However, there is a way in which a church member’s suffering differs from that person who is not a church member. You see, the Christian’s suffering is personal, painful, profitable, and very frequently private. By that, I mean the Christian’s suffering is personally profitable, but since it is private it is not profitable for others in the way a church member’s suffering can be and should be.

In First Corinthians 12.24-26, the Apostle Paul writes some things that are startling to some people:


24     For our comely parts have no need: but God hath tempered the body together, having given more abundant honour to that part which lacked:

25     That there should be no schism in the body; but that the members should have the same care one for another.

26     And whether one member suffer, all the members suffer with it; or one member be honoured, all the members rejoice with it.


This passage is profound in its implications for the Christian in a church relationship. Verse 24 shows us that God has tempered our congregation together, has mixed us together.[6] Verse 25 indicates God’s purpose being that there should be no schism, no division, but that we should have the same care one for another. And considering only the first half of verse 26 at present, we are so tightly bound together spiritually that when one of us suffers we all suffer.

Does it hurt you for me to hurt? If you do not hurt when I hurt, then there is an issue to deal with. If I do not hurt when you hurt, then there is an issue I must deal with. As a whole human body is affected by the pain in any portion or extremity, so it is with a healthy church congregation. Now do you see what I mean when I say that our suffering is not private? It is supposed to be shared because in fact it is shared, unless you keep it a secret . . . which seems foreign to the concept of a church relationship as we see it revealed to the Corinthians.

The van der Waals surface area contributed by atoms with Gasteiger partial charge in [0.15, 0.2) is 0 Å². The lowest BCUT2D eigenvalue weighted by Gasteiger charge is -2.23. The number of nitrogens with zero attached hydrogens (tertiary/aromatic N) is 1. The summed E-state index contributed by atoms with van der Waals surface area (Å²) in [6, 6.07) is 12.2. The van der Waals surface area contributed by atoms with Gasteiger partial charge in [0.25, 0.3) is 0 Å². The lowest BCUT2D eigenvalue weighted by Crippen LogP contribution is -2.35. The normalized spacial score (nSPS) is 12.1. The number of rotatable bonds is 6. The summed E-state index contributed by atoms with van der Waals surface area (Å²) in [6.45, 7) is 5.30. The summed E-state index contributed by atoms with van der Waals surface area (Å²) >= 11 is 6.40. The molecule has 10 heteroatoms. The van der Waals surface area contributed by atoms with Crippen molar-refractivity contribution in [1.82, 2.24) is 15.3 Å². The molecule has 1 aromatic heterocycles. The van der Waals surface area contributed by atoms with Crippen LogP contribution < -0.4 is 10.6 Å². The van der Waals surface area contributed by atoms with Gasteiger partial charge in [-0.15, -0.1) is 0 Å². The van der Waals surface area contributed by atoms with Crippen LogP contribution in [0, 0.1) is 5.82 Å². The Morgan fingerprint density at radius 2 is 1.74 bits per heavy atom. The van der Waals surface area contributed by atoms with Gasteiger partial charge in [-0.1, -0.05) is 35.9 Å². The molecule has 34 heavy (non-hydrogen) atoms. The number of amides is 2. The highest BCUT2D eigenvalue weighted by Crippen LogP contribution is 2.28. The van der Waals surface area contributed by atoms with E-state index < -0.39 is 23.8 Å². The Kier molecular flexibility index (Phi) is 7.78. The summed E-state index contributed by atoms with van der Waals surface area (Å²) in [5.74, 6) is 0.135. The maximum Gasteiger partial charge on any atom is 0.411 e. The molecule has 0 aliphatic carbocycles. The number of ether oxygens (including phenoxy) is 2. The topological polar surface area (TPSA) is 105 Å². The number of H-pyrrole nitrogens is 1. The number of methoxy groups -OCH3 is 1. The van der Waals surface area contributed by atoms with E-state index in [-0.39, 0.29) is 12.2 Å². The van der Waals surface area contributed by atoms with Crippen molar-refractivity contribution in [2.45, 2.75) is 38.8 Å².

A body cannot always heal an injured member, but a body does always react to an injured member. You cannot always affect a cure for what ails a church member, but you can always comfort and console a church member, as Paul describes in Second Corinthians 1.3-6:


3      Blessed be God, even the Father of our Lord Jesus Christ, the Father of mercies, and the God of all comfort;

4      Who comforteth us in all our tribulation, that we may be able to comfort them which are in any trouble, by the comfort wherewith we ourselves are comforted of God.

5      For as the sufferings of Christ abound in us, so our consolation also aboundeth by Christ.

6      And whether we be afflicted, it is for your consolation and salvation, which is effectual in the enduring of the same sufferings which we also suffer: or whether we be comforted, it is for your consolation and salvation.